Going by the number of deadlines and changes in deadlines to fill potholes, it seems like no one takes these deadlines seriously
In the second half of October, the Aam Aadmi Party (AAP) announced celebrations of ‘pothole habba’, or a festival of potholes, in Bengaluru to highlight an issue that has been a sore point among citizens for long.
Bengaluru is a hub of the revolutionary changes being brought about in our lives by advances in the use of information technology and is called the ‘Silicon Valley of India’, but its civic officials are unable to build one decent road.
At least 3 persons lost their lives in this monsoon on account of potholes on roads.
Following one such death, BBMP promised to fill all potholes by September 30. This was pushed back by Revenue Minister R. Ashok to October 10 to fill potholes on major roads and October 25 to fill potholes on other roads.
On October 29, Karnataka Chief Minister Basavaraj Bommai gave one week to the BBMP to fill major potholes across Bengaluru.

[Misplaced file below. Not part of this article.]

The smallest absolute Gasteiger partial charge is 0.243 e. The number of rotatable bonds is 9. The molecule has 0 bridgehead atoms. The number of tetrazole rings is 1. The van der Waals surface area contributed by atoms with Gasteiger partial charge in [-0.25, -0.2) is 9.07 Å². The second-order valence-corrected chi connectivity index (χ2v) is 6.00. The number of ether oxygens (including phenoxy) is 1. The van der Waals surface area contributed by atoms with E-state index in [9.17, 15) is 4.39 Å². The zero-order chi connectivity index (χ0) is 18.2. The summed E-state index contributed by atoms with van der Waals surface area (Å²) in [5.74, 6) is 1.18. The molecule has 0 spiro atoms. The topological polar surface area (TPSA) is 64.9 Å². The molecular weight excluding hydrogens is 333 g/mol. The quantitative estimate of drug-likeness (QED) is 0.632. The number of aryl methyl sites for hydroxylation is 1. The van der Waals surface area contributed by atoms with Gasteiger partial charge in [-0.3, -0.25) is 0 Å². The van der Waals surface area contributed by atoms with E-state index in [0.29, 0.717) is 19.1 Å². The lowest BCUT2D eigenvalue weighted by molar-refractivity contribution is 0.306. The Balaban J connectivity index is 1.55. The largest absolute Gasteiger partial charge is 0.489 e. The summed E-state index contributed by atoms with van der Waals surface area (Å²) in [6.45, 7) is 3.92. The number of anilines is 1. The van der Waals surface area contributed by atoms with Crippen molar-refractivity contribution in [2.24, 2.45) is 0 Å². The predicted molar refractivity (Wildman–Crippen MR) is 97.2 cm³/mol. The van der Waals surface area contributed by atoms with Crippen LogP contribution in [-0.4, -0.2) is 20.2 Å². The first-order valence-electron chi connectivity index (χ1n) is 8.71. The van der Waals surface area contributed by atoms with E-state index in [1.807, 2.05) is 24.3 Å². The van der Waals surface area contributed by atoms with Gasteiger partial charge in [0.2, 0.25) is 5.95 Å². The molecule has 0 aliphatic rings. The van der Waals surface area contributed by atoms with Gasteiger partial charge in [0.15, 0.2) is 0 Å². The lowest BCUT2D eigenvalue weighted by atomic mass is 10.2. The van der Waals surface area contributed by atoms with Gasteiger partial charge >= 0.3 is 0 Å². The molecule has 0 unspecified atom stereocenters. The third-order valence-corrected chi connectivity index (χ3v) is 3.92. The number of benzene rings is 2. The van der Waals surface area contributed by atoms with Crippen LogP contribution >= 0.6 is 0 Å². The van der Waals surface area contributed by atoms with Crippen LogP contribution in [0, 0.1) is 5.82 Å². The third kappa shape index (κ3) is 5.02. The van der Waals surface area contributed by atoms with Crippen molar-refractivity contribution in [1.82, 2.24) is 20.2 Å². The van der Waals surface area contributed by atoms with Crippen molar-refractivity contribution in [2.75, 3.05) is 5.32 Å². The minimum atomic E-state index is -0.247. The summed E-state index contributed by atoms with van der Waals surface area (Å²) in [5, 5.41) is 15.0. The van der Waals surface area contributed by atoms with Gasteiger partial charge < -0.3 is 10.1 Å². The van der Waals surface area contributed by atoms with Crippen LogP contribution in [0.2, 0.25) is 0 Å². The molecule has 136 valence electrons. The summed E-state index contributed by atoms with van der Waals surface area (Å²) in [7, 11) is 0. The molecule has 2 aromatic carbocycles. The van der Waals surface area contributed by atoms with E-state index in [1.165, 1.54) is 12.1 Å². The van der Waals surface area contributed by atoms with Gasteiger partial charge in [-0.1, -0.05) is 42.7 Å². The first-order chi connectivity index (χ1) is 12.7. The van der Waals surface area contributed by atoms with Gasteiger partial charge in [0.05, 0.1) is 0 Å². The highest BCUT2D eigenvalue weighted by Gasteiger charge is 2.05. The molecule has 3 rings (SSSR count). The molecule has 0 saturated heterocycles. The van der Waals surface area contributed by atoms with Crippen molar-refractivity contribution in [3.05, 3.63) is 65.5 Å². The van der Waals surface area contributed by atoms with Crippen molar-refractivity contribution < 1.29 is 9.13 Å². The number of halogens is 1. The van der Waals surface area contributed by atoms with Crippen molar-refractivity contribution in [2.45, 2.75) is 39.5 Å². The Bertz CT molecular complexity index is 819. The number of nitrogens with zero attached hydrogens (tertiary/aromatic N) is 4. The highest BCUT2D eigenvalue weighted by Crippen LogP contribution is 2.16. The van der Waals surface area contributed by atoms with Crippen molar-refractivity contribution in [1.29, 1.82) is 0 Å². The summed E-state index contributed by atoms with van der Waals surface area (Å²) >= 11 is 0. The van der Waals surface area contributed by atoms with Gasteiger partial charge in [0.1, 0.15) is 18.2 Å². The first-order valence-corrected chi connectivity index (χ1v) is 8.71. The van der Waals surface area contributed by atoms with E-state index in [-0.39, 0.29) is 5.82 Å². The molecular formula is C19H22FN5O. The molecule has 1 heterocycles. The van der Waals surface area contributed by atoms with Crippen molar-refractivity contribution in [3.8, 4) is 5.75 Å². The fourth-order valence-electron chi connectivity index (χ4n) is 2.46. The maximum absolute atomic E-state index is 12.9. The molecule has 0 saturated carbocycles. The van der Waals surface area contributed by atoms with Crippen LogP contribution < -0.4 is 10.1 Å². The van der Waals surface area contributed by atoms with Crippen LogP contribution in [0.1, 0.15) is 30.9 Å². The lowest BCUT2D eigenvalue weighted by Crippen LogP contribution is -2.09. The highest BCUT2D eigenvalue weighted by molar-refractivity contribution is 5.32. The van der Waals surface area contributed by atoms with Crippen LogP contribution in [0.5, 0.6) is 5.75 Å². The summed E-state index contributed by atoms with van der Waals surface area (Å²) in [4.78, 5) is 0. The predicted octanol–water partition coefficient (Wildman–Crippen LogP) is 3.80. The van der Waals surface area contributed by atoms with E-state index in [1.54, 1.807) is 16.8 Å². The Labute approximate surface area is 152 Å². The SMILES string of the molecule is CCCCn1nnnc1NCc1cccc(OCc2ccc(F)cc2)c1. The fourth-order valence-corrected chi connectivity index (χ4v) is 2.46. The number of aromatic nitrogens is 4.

Going by the number of deadlines and changes in deadlines, it seems like no one takes these deadlines seriously.
On November 10, citing inaction on the part of civic authorities in tackling the pothole menace, the Aam Aadmi Party-Karnataka lodged over 75 complaints in around 40 police stations across the city against former councillors and officials of the Bruhat Bengaluru Mahanagara Palike (BBMP).
And this is the state of Hennur Main Road on November 25. At times, you cannot gauge the size and depth of a pothole. They pose a danger to all motorists, but people on two-wheelers are at greater risk.
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